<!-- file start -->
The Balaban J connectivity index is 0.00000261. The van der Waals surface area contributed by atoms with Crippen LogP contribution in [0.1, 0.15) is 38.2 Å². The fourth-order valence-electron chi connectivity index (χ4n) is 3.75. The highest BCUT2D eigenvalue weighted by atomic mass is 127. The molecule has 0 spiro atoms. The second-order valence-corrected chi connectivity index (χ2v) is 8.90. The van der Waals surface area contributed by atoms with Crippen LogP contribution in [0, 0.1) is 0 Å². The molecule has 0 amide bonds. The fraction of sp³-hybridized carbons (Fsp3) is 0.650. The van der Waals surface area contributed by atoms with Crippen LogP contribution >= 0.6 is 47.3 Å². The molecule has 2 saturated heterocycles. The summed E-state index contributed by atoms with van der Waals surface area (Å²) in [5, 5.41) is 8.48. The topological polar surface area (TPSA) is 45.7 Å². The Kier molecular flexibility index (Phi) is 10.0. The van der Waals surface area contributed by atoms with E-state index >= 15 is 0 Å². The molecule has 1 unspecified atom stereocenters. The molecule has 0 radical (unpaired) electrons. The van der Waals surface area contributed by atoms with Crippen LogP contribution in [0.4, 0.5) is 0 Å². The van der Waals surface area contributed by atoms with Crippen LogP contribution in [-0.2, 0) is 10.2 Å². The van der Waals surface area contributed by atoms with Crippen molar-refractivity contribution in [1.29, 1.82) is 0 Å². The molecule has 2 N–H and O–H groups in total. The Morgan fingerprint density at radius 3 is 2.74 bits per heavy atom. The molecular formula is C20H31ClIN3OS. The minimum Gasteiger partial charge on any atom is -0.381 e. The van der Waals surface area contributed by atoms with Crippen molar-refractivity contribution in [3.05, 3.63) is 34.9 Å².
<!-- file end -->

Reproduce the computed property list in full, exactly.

The Balaban J connectivity index is 0.00000261. The van der Waals surface area contributed by atoms with Crippen LogP contribution in [0.1, 0.15) is 38.2 Å². The fourth-order valence-electron chi connectivity index (χ4n) is 3.75. The highest BCUT2D eigenvalue weighted by atomic mass is 127. The molecule has 0 spiro atoms. The second-order valence-corrected chi connectivity index (χ2v) is 8.90. The van der Waals surface area contributed by atoms with Crippen LogP contribution in [0, 0.1) is 0 Å². The molecule has 0 amide bonds. The fraction of sp³-hybridized carbons (Fsp3) is 0.650. The van der Waals surface area contributed by atoms with Crippen LogP contribution >= 0.6 is 47.3 Å². The molecule has 2 saturated heterocycles. The summed E-state index contributed by atoms with van der Waals surface area (Å²) in [5, 5.41) is 8.48. The topological polar surface area (TPSA) is 45.7 Å². The Kier molecular flexibility index (Phi) is 10.0. The van der Waals surface area contributed by atoms with E-state index >= 15 is 0 Å². The molecule has 1 unspecified atom stereocenters. The molecule has 0 radical (unpaired) electrons. The van der Waals surface area contributed by atoms with Crippen LogP contribution in [0.4, 0.5) is 0 Å². The van der Waals surface area contributed by atoms with Crippen LogP contribution in [-0.2, 0) is 10.2 Å². The van der Waals surface area contributed by atoms with Crippen molar-refractivity contribution in [1.29, 1.82) is 0 Å². The molecule has 2 N–H and O–H groups in total. The Morgan fingerprint density at radius 3 is 2.74 bits per heavy atom. The molecular formula is C20H31ClIN3OS. The minimum Gasteiger partial charge on any atom is -0.381 e. The van der Waals surface area contributed by atoms with Crippen molar-refractivity contribution in [3.05, 3.63) is 34.9 Å².